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Archive for 'outline'

Tools for Writers: One Stop For Writers

I discovered One Stop for Writers after following the Writers Helping Writers blog and subsequently buying a copy of the Emotions Thesaurus. Both are fantastic resources for writers at all experience levels, but when One Stop for Writers went live, I signed up for the free trial and have continued using the site ever since.

This site has everything!

One Stop For Writers

There are loads of thesauruses to inspire the writer when they’re stuck. They range from emotions to setting and characters. There is also help to plot and outline, build worlds rich in detail, and to offer inspiration when a writer hits a wall.

My favorite part of the site is the many thesauruses, which I use most days. I’ve also used some templates, the idea generator, and the character builder.

If you’re a writer, I think you’ll find this site invaluable. Check out the helpful resources and sign up for the FREE fourteen-day trial. I highly recommend One Stop for Writers.

First Draft in 30 Days.

30_DaysAs a writer I’m always interested in craft books, and I’ve been meaning to pick up this particular one for a long time. The title—First Draft in 30 Days is a bit misleading because if you follow the methods prescribed you’ll end up with a very detailed outline rather than a first draft. Ms. Wiesner does state though that because you revise the outline so much before starting to write, the end result is more like a final draft, which will require only minor polishing before submission.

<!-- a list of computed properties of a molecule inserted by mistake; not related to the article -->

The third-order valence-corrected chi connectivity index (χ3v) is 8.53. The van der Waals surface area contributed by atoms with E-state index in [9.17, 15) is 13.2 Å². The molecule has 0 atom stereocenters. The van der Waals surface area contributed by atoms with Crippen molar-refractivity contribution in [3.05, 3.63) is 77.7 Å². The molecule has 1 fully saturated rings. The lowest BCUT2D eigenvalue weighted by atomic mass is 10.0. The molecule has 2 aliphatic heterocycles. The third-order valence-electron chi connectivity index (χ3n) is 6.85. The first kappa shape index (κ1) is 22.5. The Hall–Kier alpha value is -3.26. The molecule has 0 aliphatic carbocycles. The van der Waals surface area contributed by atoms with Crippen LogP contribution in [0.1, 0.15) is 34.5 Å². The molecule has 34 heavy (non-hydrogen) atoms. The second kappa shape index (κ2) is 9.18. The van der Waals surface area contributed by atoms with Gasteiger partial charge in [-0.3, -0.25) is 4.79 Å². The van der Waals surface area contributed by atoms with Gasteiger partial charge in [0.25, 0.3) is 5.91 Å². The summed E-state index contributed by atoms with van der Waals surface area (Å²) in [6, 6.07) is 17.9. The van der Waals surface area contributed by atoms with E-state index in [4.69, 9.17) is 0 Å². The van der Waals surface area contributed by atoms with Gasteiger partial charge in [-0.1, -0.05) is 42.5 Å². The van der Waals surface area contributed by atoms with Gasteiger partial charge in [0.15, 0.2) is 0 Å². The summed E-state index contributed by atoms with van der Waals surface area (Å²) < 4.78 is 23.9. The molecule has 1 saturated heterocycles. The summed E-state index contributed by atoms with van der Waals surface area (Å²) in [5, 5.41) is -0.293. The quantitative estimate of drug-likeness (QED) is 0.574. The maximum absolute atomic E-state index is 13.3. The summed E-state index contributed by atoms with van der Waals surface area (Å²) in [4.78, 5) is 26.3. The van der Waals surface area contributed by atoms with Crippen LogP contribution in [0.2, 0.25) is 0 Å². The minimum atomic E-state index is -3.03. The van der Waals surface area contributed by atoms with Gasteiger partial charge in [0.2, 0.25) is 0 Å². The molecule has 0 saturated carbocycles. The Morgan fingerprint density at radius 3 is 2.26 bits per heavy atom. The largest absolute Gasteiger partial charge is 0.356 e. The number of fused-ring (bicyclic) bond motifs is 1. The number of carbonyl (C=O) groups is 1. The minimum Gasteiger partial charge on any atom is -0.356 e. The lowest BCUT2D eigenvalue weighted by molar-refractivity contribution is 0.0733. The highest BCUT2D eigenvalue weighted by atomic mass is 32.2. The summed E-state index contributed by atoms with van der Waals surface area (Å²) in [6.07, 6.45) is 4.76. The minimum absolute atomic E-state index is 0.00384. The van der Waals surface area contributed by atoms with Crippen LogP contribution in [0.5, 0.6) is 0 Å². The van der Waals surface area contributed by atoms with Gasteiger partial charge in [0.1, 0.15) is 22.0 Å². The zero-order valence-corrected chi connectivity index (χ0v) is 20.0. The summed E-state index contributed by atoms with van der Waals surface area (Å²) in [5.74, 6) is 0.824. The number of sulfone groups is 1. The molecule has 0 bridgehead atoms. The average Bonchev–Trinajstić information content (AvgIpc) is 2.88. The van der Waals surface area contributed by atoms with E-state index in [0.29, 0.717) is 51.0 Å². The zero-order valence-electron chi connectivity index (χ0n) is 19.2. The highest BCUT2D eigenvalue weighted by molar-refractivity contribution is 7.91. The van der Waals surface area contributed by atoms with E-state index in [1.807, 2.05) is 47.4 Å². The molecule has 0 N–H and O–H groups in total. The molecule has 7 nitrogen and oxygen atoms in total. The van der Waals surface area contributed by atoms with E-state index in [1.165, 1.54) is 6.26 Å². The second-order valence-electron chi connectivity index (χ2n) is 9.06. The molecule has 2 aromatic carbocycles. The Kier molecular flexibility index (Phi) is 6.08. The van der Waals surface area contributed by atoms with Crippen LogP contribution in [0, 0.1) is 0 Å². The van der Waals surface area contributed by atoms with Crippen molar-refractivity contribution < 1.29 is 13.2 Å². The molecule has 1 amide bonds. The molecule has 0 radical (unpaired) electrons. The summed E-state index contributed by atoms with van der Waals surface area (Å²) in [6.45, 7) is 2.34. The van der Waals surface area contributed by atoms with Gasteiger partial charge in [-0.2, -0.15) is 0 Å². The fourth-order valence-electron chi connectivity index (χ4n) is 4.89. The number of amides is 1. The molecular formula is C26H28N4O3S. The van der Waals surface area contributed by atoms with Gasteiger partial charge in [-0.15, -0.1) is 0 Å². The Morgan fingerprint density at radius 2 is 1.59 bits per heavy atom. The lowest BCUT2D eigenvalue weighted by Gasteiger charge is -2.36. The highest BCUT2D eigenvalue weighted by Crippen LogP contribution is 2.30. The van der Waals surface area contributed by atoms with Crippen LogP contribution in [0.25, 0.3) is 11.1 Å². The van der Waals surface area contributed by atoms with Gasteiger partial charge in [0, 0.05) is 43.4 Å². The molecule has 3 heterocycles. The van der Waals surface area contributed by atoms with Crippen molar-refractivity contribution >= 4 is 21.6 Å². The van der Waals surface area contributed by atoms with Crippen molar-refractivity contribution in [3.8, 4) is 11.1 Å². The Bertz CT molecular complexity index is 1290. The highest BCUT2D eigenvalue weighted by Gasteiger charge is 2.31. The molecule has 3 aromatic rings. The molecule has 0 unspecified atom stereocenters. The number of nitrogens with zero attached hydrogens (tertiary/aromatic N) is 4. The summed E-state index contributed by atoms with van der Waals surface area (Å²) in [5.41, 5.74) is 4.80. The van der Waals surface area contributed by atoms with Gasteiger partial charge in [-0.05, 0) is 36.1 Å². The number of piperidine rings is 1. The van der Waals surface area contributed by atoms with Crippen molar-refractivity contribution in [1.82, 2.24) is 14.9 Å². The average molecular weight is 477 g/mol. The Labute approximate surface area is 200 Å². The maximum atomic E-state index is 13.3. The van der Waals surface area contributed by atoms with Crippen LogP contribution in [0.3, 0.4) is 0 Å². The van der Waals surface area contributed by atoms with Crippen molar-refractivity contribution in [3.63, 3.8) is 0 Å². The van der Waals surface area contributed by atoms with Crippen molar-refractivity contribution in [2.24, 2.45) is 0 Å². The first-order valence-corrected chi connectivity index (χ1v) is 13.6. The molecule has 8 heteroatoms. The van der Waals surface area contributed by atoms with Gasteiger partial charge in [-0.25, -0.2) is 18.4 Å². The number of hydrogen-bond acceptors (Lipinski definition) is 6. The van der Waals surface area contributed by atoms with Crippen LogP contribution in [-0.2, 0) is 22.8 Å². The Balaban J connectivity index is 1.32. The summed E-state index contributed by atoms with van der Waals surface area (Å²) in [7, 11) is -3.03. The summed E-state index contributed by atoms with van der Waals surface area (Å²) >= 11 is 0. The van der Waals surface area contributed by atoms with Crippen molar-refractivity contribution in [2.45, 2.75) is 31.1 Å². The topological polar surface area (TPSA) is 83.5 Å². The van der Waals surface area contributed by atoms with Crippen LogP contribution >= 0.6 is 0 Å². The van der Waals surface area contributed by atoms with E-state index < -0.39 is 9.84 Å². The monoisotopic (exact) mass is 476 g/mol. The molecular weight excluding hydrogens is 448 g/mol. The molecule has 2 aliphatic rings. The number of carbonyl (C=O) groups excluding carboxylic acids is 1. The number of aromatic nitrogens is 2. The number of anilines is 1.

The first part of the book deals with preparation and the things the writer should do during thirty days. Days 1 – 6 are for the preliminary outline and include character, setting and plot sketches and a summary outline. Days 7 – 13 are for research. Days 14 – 15 are for story evolution, internal and external conflict etc. Days 16 – 24 are for a formatted outline where research, character and setting are incorporated into the outline. Days 25 – 28 are for evaluating the outline and days 29 – 30 are to revise the outline.

The book includes a series of worksheets for each day, which are helpful. They can be handwritten or done in a computer file.

The second part of the book shows how to incorporate the 30 day method when you have a completed manuscript or a partial one that is perhaps not working. There is also a section on setting goals for projects and book promotion.

One thing Ms. Wiesner stresses is the importance of brainstorming throughout the outlining process, which is something I agree with. She says constant brainstorming during your day means you’ll never sit down in front of a computer and wonder what to write.

I’ll admit that I’ve always been a determined pantser, but after reading Ms. Wiesner’s book I think I’ll try her outlining method. I’ve decided to plan a new story while I complete my current work-in-progress. I am a little worried about sticking to a rigid plan because I’ve always thought too much planning spoiled the story for me, so it will be interesting to see how I go during the next 30 days.

The methods outlined in this book will not work for all authors, but it is definitely worth reading.

First Draft in 30 Days by Karen S. Wiesner is available from Amazon.

Writers: Do you read craft books? Do you have any favorites that you reach for on a regular basis?

Readers: I’m always on the lookout for book recommendations, in particular young adult stories at the moment. What are you reading this week?